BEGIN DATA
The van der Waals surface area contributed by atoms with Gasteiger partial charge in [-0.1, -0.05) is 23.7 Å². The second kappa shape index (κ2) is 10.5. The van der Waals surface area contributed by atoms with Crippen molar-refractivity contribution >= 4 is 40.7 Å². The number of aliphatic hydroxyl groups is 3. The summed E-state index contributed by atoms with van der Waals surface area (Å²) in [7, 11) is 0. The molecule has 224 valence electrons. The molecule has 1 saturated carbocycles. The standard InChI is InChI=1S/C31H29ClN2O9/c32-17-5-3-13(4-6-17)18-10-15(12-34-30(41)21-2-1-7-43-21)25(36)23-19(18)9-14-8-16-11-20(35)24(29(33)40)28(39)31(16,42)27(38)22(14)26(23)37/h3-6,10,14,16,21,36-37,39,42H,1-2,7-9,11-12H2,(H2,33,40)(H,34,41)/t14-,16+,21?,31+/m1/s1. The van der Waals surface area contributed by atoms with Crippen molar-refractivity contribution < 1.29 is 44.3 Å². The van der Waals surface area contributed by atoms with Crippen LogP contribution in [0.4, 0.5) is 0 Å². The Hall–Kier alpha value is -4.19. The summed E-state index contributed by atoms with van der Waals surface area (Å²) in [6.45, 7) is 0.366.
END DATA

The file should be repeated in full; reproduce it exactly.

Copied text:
The van der Waals surface area contributed by atoms with Gasteiger partial charge in [-0.1, -0.05) is 23.7 Å². The second kappa shape index (κ2) is 10.5. The van der Waals surface area contributed by atoms with Crippen molar-refractivity contribution >= 4 is 40.7 Å². The number of aliphatic hydroxyl groups is 3. The summed E-state index contributed by atoms with van der Waals surface area (Å²) in [7, 11) is 0. The molecule has 224 valence electrons. The molecule has 1 saturated carbocycles. The standard InChI is InChI=1S/C31H29ClN2O9/c32-17-5-3-13(4-6-17)18-10-15(12-34-30(41)21-2-1-7-43-21)25(36)23-19(18)9-14-8-16-11-20(35)24(29(33)40)28(39)31(16,42)27(38)22(14)26(23)37/h3-6,10,14,16,21,36-37,39,42H,1-2,7-9,11-12H2,(H2,33,40)(H,34,41)/t14-,16+,21?,31+/m1/s1. The van der Waals surface area contributed by atoms with Crippen molar-refractivity contribution < 1.29 is 44.3 Å². The van der Waals surface area contributed by atoms with Crippen LogP contribution in [0.4, 0.5) is 0 Å². The Hall–Kier alpha value is -4.19. The summed E-state index contributed by atoms with van der Waals surface area (Å²) in [6.45, 7) is 0.366.